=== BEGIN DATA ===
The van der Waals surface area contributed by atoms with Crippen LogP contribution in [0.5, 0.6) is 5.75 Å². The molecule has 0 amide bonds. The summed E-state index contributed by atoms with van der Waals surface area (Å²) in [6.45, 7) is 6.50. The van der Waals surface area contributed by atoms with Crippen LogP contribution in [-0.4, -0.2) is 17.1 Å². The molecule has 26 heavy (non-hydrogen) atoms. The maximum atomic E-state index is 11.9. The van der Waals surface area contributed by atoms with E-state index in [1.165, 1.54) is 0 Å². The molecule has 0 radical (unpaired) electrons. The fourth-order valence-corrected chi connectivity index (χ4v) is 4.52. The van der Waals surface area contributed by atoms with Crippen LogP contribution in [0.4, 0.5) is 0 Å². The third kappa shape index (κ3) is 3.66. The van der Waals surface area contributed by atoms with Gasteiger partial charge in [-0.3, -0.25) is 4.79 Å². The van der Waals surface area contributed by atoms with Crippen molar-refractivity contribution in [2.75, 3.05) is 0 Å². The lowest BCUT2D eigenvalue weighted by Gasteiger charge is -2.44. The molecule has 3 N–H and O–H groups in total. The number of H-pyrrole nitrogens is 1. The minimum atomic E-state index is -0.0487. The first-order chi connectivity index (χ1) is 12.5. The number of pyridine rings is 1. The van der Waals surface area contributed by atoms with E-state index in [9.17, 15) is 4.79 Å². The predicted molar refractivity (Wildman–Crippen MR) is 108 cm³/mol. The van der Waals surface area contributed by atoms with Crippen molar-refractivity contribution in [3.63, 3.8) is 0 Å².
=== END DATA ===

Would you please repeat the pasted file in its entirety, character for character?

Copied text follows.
The van der Waals surface area contributed by atoms with Crippen LogP contribution in [0.5, 0.6) is 5.75 Å². The molecule has 0 amide bonds. The summed E-state index contributed by atoms with van der Waals surface area (Å²) in [6.45, 7) is 6.50. The van der Waals surface area contributed by atoms with Crippen LogP contribution in [-0.4, -0.2) is 17.1 Å². The molecule has 26 heavy (non-hydrogen) atoms. The maximum atomic E-state index is 11.9. The van der Waals surface area contributed by atoms with E-state index in [1.165, 1.54) is 0 Å². The molecule has 0 radical (unpaired) electrons. The fourth-order valence-corrected chi connectivity index (χ4v) is 4.52. The van der Waals surface area contributed by atoms with Crippen LogP contribution in [0.4, 0.5) is 0 Å². The third kappa shape index (κ3) is 3.66. The van der Waals surface area contributed by atoms with Gasteiger partial charge in [-0.3, -0.25) is 4.79 Å². The van der Waals surface area contributed by atoms with Crippen molar-refractivity contribution in [2.75, 3.05) is 0 Å². The lowest BCUT2D eigenvalue weighted by Gasteiger charge is -2.44. The molecule has 3 N–H and O–H groups in total. The number of H-pyrrole nitrogens is 1. The minimum atomic E-state index is -0.0487. The first-order chi connectivity index (χ1) is 12.5. The number of pyridine rings is 1. The van der Waals surface area contributed by atoms with E-state index in [9.17, 15) is 4.79 Å². The predicted molar refractivity (Wildman–Crippen MR) is 108 cm³/mol. The van der Waals surface area contributed by atoms with Crippen molar-refractivity contribution in [3.63, 3.8) is 0 Å².